A big part of my musical life and livelihood is performing live, outside the studio. I love my positions in the Long Beach Symphony (principal) and Hollywood Bowl Orchestra (2nd trombone). In a given year, I will play a lot of shows, concerts, and club gigs. I also love playing chamber music, salsa, trad jazz and new music. I like to prepare and perform recitals and guest solo concert throughout the year. These performances keep me honest and motivated to continue to explore and grow as a musician.

Many musicians become motivated solely by the lure of a paycheck or measure their success primarily in terms of their financial success or failure. I have always felt any work I get called for is largely a gift and if I don’t push myself a bit and get out to play music in creative outlets on my own, and in collaboration with the fantastic individual musicians I’ve come to know over the years, i have a hard time honestly calling myself a musician. I love getting paid to play, but I also find it is necessary getting out there and playing music for music’s sake!

Big musical challenges can come up with little warning. And you can only prepare so much for any given day. I think the key is to have a healthy exposure to a lot of different music on your radar starting out early and continuing throughout your life to keep expanding your musical awareness.

My students are great at keeping me informed of new stuff they’re checking out, but I also try to search out new and different music as much as I can. Some days, I think I have always enjoyed listening as much as playing music myself.

I have never listened for purely professional reasons or because someone told me I should. As a young trombone I realized that in order to maximize my chances to just get to play with anyone at all, I wanted to hear and understand every situation one might hear/see a trombone. I loved discovering and investigating all that music and continue to love hearing new music, composers and performers.

Developing this kind of flexibility just for basic survival turned out to be a critical component leading up to what I wound up doing for a living. I have been frustrated at times when I might only be performing at 75 or 80% of my best in any one genre, but for me, that has to be ok. What I do is sometimes like a musical decathlon!

3. How did the Woody Herman and Maynard Ferguson experiences differ? From the leaders personalities, to musical priorities and life on the road.
When I was a teenager, both these bands were my top two “dream bands”. They were the bands I went out to see and hear the most whenever they came through town. Both bands played incredible arrangements at a high level of precision and with plenty of world class musicianship on display. I followed the personnel lists on their recordings and from newspaper articles the way some people followed their favorite sports teams. I idolized their trombone sections and soloists. To be invited to play and tour with these two influential bands was a great honor.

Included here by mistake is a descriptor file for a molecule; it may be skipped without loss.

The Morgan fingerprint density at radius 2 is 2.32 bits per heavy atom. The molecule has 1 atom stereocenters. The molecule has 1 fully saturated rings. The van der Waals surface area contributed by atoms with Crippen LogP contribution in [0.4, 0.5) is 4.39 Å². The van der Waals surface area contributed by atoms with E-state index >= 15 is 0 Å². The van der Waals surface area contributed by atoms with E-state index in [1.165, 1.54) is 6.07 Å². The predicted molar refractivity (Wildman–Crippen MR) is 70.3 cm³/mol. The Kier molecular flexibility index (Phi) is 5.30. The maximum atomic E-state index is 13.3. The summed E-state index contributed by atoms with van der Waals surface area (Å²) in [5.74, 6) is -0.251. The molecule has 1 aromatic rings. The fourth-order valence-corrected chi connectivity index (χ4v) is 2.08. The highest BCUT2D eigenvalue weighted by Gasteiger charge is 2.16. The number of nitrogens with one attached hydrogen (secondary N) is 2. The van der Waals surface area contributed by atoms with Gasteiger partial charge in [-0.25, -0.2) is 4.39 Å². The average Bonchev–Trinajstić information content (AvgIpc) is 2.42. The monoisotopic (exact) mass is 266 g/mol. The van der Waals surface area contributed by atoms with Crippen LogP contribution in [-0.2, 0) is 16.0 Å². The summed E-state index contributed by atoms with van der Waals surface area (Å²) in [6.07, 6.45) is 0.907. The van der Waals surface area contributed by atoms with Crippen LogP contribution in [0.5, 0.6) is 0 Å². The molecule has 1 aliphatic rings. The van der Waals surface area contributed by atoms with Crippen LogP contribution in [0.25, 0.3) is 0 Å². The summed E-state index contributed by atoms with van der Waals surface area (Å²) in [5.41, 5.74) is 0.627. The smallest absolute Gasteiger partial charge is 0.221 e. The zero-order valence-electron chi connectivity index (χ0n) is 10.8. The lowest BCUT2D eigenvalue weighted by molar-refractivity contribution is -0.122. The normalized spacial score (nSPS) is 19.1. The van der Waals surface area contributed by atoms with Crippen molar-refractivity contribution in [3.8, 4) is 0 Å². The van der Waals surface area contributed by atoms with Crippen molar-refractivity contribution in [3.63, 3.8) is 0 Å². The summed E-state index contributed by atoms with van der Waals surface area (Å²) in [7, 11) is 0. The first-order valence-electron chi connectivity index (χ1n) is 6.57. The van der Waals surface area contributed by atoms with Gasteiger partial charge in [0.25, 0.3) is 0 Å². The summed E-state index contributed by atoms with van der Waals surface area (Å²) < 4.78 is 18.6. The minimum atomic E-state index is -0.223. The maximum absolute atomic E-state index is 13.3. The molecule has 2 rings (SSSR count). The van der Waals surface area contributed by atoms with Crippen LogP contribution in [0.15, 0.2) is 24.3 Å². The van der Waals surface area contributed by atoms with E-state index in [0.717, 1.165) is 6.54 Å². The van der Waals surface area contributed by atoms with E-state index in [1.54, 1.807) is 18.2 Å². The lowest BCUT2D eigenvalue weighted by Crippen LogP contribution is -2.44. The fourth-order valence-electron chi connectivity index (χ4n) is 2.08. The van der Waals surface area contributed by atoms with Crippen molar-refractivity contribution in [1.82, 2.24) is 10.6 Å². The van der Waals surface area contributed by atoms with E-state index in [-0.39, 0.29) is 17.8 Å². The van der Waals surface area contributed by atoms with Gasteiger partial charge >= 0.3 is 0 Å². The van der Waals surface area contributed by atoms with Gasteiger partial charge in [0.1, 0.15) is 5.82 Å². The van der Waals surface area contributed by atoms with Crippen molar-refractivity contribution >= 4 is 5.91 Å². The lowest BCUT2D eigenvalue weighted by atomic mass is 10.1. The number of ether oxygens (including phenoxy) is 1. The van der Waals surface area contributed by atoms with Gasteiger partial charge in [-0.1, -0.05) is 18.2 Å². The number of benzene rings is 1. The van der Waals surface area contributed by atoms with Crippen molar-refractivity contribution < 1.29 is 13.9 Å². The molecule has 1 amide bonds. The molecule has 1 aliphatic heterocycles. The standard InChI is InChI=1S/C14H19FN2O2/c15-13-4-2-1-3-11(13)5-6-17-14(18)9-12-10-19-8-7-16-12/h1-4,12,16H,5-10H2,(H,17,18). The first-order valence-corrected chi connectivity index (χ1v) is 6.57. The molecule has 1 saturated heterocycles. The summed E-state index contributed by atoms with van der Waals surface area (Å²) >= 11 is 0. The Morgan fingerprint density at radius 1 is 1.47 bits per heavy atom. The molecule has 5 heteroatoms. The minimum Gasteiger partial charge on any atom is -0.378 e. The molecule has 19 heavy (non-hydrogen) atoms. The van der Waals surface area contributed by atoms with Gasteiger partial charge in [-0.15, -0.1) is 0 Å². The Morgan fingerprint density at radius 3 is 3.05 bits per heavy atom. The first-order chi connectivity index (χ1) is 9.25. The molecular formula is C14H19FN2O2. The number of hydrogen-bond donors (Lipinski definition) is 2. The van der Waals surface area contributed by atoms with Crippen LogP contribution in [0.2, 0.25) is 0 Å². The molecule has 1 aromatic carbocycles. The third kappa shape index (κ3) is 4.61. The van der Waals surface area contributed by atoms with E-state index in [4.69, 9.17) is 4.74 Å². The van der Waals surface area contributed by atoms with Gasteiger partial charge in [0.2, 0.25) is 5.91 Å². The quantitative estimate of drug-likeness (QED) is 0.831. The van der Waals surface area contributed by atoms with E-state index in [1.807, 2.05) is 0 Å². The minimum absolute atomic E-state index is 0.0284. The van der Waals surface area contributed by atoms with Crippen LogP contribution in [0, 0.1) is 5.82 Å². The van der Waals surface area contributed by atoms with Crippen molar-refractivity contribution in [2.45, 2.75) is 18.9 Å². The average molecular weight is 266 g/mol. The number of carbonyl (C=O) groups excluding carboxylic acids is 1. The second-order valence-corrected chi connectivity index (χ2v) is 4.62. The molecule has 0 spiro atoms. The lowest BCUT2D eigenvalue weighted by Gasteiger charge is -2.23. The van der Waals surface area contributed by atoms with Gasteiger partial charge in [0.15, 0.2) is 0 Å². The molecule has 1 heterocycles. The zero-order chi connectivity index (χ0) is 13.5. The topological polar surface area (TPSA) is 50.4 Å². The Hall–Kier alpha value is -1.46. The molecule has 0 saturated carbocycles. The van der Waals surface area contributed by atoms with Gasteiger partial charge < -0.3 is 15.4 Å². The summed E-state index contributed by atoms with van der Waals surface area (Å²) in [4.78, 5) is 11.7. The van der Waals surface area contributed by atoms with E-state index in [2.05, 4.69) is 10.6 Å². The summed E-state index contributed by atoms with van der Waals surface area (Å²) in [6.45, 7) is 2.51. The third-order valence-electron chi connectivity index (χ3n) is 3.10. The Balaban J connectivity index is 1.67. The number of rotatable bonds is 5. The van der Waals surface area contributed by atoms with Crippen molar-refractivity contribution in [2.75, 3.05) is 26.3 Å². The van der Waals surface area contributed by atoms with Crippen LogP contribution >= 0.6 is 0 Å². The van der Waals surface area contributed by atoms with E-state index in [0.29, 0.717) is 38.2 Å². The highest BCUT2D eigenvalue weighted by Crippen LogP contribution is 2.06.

There were differences and similarities, for sure.
Both bands were made up of amazing players and arrangers. Each of the band’s tours took them to many of the same venues. Life on the road, traveling by bus everywhere could be challenging especially if folks weren’t feeling very social with each other or feeling physically sick.

Maynard was an incredibly positive person, especially as a leader. His ensemble had to sound tight and polished but he also encouraged us by making sure each of us had solo space and felt a part of the “show”. His fans represented a diverse demographic. Some people in the audience were not yet fully realized jazz fans. But they loved Maynard because he and his music were exciting, accessible and often resembled the kind of pop music they were accustomed to.

But this was really kind of a beautiful con job on some level because Maynard was subtly delivering a healthy dose of jazz education in every performance. Instrumental soloists were always introduced and featured. He performed many works by legendary jazz composers. And he often pulled out classic arrangements from his own repertoire.


I was invited to join Maynard’s band in 1985 with the departure of the fantastic trombonist/composer/arranger Steve Weist who was going back to UNT at the time to finish his master’s degree and start his illustrious additional career as an outstanding music educator

I learned many valuable lessons in my 2 years with Maynard. Probably the most important lesson of all was that we were all expected to deliver a highly energized performance of basically the same repertoire every single night. There were no excuses!! That is a lesson you really can’t get in school!!

Playing with Maynard was also my first real “name” professional experience. That gave me some professional “street cred” when I returned to my freelance life back in Los Angeles .
Woody Herman heard me play with Maynard at the long defunct Donte’s jazz club in LA and I suppose that might have put my name in his head when his lead/solo trombonist John Fedchock decided to depart after being such a critical member of the band for almost 8 years, playing incredible solos and also serving as Woody’s primary arranger and musical director.